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1 in 3: What Does It Take for You to Be Outraged?

Marina Galvani's picture
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Circumstance © Hanifa AlizadaThe exhibition "1 in 3" was inspired by the work of a young Afghan photographer, Hanifa Alizada, and I picked her photo "Circumstance" for this blog as it conveys the painful march we are all on to fight this incredible level of violence against women worldwide. The exhibition highlights that this epidemic of violence does not single out any socioeconomic class. It knows no ethnicity, race, or religion. The scourge of violence against women and girls transcends international borders.
New research from the World Health Organization finds that some 35% of women worldwide — one in three — are subject to violence over the course of their lives, mostly at the hands of husbands or partners and at a huge personal and economic cost. 
 
Horrific events such as a gang rape on a bus seize headlines, but in fact no place is less safe for a woman than her own home. Estimates of lost productivity alone range from 1.5 to 2% of GDP, or roughly what most developing countries spend on primary education.
 
With "1 in 3," the World Bank Group Art Program seeks your engagement through art and encourages action to tackle gender-based violence.
 
This exhibition brings together hard data with some 80 nuanced, powerful artworks that explore the various ways in which violence affects the lives of women and girls around the world.
 
These works conveys the impact of domestic violence as experienced or witnessed by children, as in the paintings of Laben John of Papua New Guinea, and of sexual and gender-based violence as weapon of war, as in the sculpture of Freddy Tsimba from the Democratic Republic of Congo.

Artist Nasheen Saeed of Pakistan depicts the deadening neglect so many girls suffer in their own families simply because they are girls.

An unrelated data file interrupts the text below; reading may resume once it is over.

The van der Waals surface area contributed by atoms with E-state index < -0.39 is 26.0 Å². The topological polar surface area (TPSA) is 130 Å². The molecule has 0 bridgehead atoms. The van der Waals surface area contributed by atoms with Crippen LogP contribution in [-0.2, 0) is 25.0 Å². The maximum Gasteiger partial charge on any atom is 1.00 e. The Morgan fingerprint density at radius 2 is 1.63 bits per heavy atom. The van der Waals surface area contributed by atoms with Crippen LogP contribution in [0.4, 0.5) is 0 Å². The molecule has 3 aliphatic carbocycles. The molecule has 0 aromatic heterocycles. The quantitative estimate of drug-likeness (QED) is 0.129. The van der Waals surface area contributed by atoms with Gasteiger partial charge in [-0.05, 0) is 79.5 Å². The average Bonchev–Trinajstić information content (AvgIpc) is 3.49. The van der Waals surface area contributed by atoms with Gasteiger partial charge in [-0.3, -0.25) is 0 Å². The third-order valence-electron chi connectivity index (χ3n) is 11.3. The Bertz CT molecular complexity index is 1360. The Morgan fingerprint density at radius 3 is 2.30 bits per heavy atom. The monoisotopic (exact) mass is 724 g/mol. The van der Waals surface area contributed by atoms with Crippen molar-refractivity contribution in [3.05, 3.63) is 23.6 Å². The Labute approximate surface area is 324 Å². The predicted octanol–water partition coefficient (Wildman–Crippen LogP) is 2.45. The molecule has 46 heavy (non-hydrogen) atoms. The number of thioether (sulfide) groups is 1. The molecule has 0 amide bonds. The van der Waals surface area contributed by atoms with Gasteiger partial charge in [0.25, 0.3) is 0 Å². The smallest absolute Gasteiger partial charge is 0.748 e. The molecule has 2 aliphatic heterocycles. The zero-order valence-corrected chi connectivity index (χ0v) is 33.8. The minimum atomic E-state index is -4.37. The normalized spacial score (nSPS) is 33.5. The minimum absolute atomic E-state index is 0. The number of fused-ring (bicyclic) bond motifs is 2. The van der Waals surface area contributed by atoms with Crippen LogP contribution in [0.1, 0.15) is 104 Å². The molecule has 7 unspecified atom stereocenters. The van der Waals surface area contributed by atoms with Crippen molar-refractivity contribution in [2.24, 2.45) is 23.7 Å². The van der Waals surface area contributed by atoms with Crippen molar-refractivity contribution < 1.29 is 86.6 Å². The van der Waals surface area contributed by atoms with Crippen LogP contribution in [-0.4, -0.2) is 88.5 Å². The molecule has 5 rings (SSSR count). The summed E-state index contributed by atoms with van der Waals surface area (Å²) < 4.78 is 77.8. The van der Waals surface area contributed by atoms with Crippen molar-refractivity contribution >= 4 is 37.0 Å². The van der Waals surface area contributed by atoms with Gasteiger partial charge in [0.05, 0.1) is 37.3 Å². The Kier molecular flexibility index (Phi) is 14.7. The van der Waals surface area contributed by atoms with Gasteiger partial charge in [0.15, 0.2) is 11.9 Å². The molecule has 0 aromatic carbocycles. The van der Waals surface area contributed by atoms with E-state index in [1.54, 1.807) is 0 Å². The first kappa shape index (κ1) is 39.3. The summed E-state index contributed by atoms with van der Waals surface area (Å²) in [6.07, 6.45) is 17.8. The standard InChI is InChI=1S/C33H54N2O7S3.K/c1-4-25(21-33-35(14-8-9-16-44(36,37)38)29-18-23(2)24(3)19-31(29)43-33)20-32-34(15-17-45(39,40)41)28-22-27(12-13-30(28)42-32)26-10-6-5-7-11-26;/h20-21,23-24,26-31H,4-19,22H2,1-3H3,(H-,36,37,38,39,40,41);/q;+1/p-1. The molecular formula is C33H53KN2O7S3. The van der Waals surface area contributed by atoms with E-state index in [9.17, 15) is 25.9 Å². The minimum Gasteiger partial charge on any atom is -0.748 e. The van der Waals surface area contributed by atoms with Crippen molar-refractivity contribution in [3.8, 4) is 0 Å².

Photographers Kay Cernush of the United States and Karen Robinson of the United Kingdom take on human trafficking with intimate portraits of young women lured abroad by the false promise of a better life. All help break the silence that often surrounds violence against women, encouraging survivors to stand up and speak out.

Two dramatic performances will offer additional perspectives.
 
Art can also help victims heal, as in the case of the women who sought refuge in the Omid Foundation shelters in Iran, or the girls of the María Ayuda Foundation in Chile, who under the guidance of compassionate artists have recounted their ordeals through poetry and painting.
 
The exhibition "1 in 3" is the first art project that the World Bank Group has dedicated to gender-based violence. This exhibition runs from May 22 through July 18, 2014. There are many opportunities to engage with the exhibition (all times Eastern):
 
May 22: Join us on opening night with President Jim Yong Kim, starting at 5 p.m. Several artists from “1 in 3” will be present, including Nigerian movie star Stella Damasus, in Preston Auditorium. The evening includes a recital: “Wounded to Death” by Italian playwright Serena Dandini, at 5:15 pm. The event will conclude with a reception from 6:15 to 8 p.m.
 
May 23: Panel discussion with artists of "1 in 3" and World Bank experts. The event is from 12:30 to 2 p.m. in Preston Auditorium and will be webcast live.
 
Starting May 27: Guided tours of the exhibition will be offered to World Bank Group staff and external visitors on Tuesdays from noon to 1 p.m. and Thursdays from 5 to 6 p.m. To register for a tour, contact the Art Program.
 
June 10: Panel on intimate partner violence with experts from the Bank and partner organizations, the World Bank Domestic Abuse Task Force, and the World Bank Family Network. 701 18th St. NW, Room J B1-080, 12:30 to 2 p.m. RSVP here.
 
June 30: Theater: "Neda Wants to Die," by playwright Luigi Laraia about violence against women in armed conflicts. Preston Auditorium, 5 to 6:30 p.m. RSVP here

Comments

Submitted by ceren on

I am very excited that the team here created this space to talk about this very important issue in a much richer way through the medium of art and artists role as change agents, advocates and healers. Thank you!

Submitted by Vikram Raghavan on

Great post, Marina. Your unacknowledged work enriches our lives so much.

Submitted by Dale on

Marina, totally agree with Vikram: you touch us every day although we often don't even know it. And thank you for this brave new exhibit.

Submitted by Antonietta Poduie on

Thank you very much from all of us women for this wonderful exhibition.

Grazie Marina,

Antonietta

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